I have no idea what you're referring to with the no grip surfaces on the OTA? Mine does not have that that I can find. I got one of the very first ones, (the second one I think) so this may have come along later?

Yes some of the images are incorrect in the documentation & they should most definately update/revise it.

I agree regarding the Autostar PC software. I think it is probably backwards compatible to Windows 98. IT DOES WORK.... Big +. I'm in IT and I really don't care, as long as it works without me spending 5 hours getting it too.

I don't think you can find a scope that can compare to the LX600 in it's price range. I know because I scoured the planet for the 13 months I spent on the waiting list getting PO'd that it was taking so long. I probably went to cancel my order 100 times and chickend out, (glad I did at this point). Yes, there are some things that need to be addressed and Yes, we first comers are essentially doing beta to fine tune the release of the LX650. I knew that when I got one and recognized this and didn't mind.

I'm not going to address the comments on workmanship and American design. I mean, really? You were doing so well and you just let emotion get the best of you. Let's analyze this without all that. I don't think any of us have a scope that doesn't include parts from all over the world. I have 3 scopes and...er...mercy...there's stuff from everywhere and I like to think that I only select the best product for the job.

Don't misunderstand me. I'm not happy with Meade's Customer Relations in any way. They should drag everyone in that department out back to the woodshed and whip their.., well, you get my meaning. But, for the initial product, I think it's a game changer and it's the beginning and will only improve from here. I just hope that some of the revisions & mods are usable by us first comers. I have yet, due to the time of year that I received my scope and I live in a hot, humid environment, been able to completely test every aspect of the LX600 sofar. What I have been able to do has been rewarding and satisfying and it keeps getting better the more experience I get. Not to sound overly optimistic but I'm using summer as a proving ground and I feel like when the cooler observing weather arrives I will not be wasteing much time learning and enjoying allot of time viewing.

Just my 2 cents. Cheers

#4 Perthastro



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Posted 30 May 2014 - 01:56 AM

My biggest bitch with the LX-600 counterweight system is that it must have been designed by the work experience engineer or kid from school. In my case it's a 12" LX-600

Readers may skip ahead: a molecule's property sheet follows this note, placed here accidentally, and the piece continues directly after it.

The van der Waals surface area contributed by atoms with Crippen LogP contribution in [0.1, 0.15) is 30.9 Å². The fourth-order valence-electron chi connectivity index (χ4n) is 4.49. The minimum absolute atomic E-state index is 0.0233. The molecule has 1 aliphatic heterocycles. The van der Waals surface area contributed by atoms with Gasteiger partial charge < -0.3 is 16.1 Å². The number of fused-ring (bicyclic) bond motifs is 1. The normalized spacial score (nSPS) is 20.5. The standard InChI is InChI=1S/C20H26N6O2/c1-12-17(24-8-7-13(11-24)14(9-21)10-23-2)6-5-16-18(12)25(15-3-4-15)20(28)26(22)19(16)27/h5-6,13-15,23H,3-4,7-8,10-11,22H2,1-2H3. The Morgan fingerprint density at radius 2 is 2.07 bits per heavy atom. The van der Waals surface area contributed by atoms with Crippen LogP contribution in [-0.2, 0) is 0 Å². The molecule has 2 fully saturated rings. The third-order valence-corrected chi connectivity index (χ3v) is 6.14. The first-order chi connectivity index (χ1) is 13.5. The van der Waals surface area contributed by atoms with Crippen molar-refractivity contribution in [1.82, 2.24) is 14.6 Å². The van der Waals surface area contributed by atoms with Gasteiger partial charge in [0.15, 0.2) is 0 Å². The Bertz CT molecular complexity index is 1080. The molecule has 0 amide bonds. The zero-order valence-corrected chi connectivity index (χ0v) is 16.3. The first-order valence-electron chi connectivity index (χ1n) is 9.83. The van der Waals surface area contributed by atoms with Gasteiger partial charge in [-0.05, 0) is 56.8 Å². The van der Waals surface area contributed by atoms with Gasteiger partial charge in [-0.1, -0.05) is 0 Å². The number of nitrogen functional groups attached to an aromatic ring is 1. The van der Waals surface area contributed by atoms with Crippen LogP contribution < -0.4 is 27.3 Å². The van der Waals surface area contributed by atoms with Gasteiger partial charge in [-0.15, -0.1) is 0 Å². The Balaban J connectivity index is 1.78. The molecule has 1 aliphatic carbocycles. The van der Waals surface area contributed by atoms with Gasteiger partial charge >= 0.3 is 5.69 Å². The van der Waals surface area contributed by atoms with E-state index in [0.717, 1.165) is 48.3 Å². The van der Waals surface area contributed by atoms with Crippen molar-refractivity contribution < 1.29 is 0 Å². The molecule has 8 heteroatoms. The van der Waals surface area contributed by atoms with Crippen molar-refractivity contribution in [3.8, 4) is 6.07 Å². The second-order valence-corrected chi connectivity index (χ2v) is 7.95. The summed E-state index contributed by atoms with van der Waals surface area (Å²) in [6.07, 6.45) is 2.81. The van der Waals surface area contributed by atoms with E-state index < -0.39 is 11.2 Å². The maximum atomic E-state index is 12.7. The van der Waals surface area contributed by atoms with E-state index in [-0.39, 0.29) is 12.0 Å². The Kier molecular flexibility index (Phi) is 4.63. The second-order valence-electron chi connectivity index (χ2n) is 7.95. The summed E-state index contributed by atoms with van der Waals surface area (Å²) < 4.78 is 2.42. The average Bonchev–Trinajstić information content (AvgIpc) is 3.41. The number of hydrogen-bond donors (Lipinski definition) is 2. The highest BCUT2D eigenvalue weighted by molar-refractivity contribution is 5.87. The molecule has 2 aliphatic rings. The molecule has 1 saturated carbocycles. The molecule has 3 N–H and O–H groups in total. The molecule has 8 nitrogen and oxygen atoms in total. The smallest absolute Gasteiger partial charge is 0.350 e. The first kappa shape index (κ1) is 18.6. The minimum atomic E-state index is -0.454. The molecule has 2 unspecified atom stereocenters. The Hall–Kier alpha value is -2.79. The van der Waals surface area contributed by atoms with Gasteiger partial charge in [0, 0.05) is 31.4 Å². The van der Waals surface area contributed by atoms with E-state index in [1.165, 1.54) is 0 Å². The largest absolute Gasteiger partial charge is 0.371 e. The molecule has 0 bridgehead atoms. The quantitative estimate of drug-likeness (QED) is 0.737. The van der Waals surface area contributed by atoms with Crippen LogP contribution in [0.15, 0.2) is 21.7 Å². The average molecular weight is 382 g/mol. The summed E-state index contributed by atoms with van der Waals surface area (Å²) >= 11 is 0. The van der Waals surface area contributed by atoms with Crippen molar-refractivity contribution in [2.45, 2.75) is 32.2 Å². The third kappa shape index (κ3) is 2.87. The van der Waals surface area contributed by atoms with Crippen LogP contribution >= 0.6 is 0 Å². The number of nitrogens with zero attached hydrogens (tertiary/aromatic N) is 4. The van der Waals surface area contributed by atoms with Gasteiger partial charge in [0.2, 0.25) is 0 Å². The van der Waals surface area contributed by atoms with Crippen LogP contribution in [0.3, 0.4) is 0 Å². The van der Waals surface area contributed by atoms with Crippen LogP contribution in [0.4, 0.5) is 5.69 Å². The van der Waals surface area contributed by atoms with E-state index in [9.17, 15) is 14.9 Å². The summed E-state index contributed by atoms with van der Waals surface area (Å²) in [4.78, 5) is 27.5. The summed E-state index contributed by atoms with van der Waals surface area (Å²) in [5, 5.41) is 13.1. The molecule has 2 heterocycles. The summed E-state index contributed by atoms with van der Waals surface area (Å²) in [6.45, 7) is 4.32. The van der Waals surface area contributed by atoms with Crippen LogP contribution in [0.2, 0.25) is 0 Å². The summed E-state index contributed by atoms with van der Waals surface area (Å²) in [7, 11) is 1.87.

Why didn't they put a 5mm clearance between the counterweight shaft and the OTA. That way heater straps would fit in nicely. Now I have to get a couple of spacers machined as no commericial heating elements will fit underneath the counterweight shaft.  It's a really pi%% poor piece of engineering.

#5 Perthastro



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Posted 31 May 2014 - 10:14 AM

I didn't like the "C-Clip" setup either, they do give you an extra but could've been better designed.

Just my 2 cents. Cheers


The C-clip has been a bug bear of mine for 20+ years. All that's needed is a small threaded collar and grub screw to fix the problem once and for all and finally.  Back when the LX-50 came out I machined down a suitable nut and fitted it in place with araldite. It solved the problem once and for all.


There's a few other issues Meade really do need to address. Their consistent lack of use of helicoils on the base to wedge mounting bolt holes is a classic example of where spending a couple of bucks at the time of manufacture will increase the longevity of the product by stopping damage to the butter soft aluminium threads. This is a real problem for those who don't have permanent observatories. Helicoiling will not only produce a product with a far longer life but as well as giving the Meade line a boost in the quality stakes.


I really do believe Meade need to be come considerably more focused on sorting out the details and ensuring that a new product comes out with all the important accessories in place such as telecompressors and field flatteners (if required).  Meade need to listen to their customers and understand that most of us want to see better built products, not products released with bugs and niggling issues that need to be addressed.


One last thing, they should really consider using only metric fasteners and fittings. This would bring them in to alignment with global standards and engineering practices.

I've been a loyal Meade user since the early 1983 and have purchased 4 SCTS from Meade over the years. I'm also an overseas customer and we pay about 80% more for a Meade telescope than you guys based in the USA pay. In my case the nearest dealership for Meade is roughly the same distance as LA to NY. 

#6 rmcturnan



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Posted 17 August 2014 - 09:47 AM

I'm getting some helpful info on the LX600. I'm considering getting a LX600 14' and after reading the posts I'm not so sure. Apparently it has it's problems. Saw a few videos of assembly out of the box and the owners also complained about uneven paint jobs, scratches. and a bolt included that was not the right length. But optically, it worked great. It seems they need to crack down on QC. I haven't decided yet but with around an $8k price tag, it makes me a little nervous. Currently I own a C-8 that I've had for about 5 years and I'm wanting to move up.


Clear skies..